Juan Valdez Jr., second son of Mr. and Mrs. Juan Valdez Sr., is a farmer of La Union, New Mexico. Juan married Katy Medena of Las Cruces, New Mexico. Magadelena Valdez is at home with her parents. David Valdez, who was graduated from the La Union Valley High School in the class of 1935, and attended the L N State College of New Mexico in 1936, married Annie Marie Ames of Las Cruces. David is associated with his father in farming at the home ranch in La Union, New Mexico.

Mrs. Lena K. Maxwell
School Teacher Museum Manager
Paraphrased by C. W. Barnum
Counties: Curry
Surnames mentioned: Maxwell, Kempf, Oliveria, Simms

Mrs. Lena Kempf Maxwell was born in Adamsville, Logan County Kentucky. She came with her father C. J. Kempf in 1908 to New Mexico and took up land according to the fourteen month plan at that time. They could take up only 160 acres. They filed four miles north of Grady, New Mexico, west of state highway No. 18. Yes, I have had sorrow and privations mixed with the pleasant things that come to the life of a pioneer. I had been a bride, a mother, and a widow all within the space of one year. I came with my father, C. J. Kempf, and settled near Grady, in 1908.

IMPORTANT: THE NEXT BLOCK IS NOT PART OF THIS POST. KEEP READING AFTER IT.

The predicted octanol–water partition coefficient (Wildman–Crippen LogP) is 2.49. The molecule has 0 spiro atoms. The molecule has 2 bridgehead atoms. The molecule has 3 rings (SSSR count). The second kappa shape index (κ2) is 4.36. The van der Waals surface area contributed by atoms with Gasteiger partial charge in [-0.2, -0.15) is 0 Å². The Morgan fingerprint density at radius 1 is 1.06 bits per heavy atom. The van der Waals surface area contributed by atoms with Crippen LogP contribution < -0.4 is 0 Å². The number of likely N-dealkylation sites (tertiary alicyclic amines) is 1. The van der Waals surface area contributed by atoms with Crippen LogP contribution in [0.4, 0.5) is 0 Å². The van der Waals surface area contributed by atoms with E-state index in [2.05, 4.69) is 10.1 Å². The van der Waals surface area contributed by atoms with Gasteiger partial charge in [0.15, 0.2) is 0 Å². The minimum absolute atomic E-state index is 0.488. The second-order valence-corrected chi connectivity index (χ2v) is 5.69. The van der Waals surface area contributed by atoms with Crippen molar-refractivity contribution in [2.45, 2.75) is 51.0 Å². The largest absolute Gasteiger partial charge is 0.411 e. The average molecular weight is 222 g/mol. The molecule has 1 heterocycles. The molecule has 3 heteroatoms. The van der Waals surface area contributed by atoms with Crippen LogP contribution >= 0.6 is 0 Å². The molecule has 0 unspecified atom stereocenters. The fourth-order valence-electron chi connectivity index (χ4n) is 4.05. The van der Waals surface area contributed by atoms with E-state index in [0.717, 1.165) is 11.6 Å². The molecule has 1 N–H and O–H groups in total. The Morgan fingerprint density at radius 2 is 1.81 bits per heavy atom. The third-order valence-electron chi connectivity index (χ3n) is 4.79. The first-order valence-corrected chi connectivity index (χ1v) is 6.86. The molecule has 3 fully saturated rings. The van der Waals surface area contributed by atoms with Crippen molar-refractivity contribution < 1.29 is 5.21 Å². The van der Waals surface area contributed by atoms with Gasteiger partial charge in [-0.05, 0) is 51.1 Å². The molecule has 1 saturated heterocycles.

I had been prepared for a teacher and had taught four years when we came to New Mexico. I was a high school graduate, had training in the teacher schools in Kentucky and attended an all female college and held a sixteen year state certificate from Kentucky, but I had to begin again to prepare for teaching New Mexico, for nothing but work from accredited colleges from other state will be recognized in this state. I entered the college at Las Vegas and continued my work until I acquired a college degree and thereby a life time certificate. I have taught sixteen years in New Mexico and have been principal of some of the best rural schools in New Mexico and incidentally in the United States. The equipment for these schools was purchased by money made from pie suppers, tacky parties and festivals common in this state. There were also some private donations.